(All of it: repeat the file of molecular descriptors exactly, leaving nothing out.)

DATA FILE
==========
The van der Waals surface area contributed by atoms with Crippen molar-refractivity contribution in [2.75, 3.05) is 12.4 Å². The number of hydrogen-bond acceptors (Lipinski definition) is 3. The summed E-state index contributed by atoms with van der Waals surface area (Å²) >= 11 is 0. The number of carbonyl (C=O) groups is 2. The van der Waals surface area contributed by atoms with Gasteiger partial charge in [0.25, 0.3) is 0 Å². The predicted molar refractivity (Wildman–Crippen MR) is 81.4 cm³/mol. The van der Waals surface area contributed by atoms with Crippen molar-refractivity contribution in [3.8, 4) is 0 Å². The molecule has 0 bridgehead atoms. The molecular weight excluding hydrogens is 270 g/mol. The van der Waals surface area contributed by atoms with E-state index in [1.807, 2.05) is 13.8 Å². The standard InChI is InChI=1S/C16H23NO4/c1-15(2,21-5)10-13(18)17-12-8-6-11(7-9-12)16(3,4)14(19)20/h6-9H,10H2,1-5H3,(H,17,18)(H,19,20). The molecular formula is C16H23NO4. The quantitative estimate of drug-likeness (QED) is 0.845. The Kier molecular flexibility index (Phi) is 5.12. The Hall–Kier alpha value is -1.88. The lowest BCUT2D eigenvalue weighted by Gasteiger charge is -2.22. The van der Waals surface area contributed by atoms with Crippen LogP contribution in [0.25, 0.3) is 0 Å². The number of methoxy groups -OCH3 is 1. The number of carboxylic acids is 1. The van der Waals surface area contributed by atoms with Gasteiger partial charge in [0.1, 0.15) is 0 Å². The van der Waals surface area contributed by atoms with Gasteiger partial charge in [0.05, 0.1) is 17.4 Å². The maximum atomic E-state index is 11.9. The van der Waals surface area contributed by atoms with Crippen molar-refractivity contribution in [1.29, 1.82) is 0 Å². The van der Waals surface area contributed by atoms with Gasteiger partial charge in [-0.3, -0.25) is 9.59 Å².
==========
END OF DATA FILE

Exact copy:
The van der Waals surface area contributed by atoms with Crippen molar-refractivity contribution in [2.75, 3.05) is 12.4 Å². The number of hydrogen-bond acceptors (Lipinski definition) is 3. The summed E-state index contributed by atoms with van der Waals surface area (Å²) >= 11 is 0. The number of carbonyl (C=O) groups is 2. The van der Waals surface area contributed by atoms with Gasteiger partial charge in [0.25, 0.3) is 0 Å². The predicted molar refractivity (Wildman–Crippen MR) is 81.4 cm³/mol. The van der Waals surface area contributed by atoms with Crippen molar-refractivity contribution in [3.8, 4) is 0 Å². The molecule has 0 bridgehead atoms. The molecular weight excluding hydrogens is 270 g/mol. The van der Waals surface area contributed by atoms with E-state index in [1.807, 2.05) is 13.8 Å². The standard InChI is InChI=1S/C16H23NO4/c1-15(2,21-5)10-13(18)17-12-8-6-11(7-9-12)16(3,4)14(19)20/h6-9H,10H2,1-5H3,(H,17,18)(H,19,20). The molecular formula is C16H23NO4. The quantitative estimate of drug-likeness (QED) is 0.845. The Kier molecular flexibility index (Phi) is 5.12. The Hall–Kier alpha value is -1.88. The lowest BCUT2D eigenvalue weighted by Gasteiger charge is -2.22. The van der Waals surface area contributed by atoms with Crippen LogP contribution in [0.25, 0.3) is 0 Å². The number of methoxy groups -OCH3 is 1. The number of carboxylic acids is 1. The van der Waals surface area contributed by atoms with Gasteiger partial charge in [0.1, 0.15) is 0 Å². The van der Waals surface area contributed by atoms with Gasteiger partial charge in [0.05, 0.1) is 17.4 Å². The maximum atomic E-state index is 11.9. The van der Waals surface area contributed by atoms with Crippen molar-refractivity contribution in [1.29, 1.82) is 0 Å². The van der Waals surface area contributed by atoms with Gasteiger partial charge in [-0.3, -0.25) is 9.59 Å².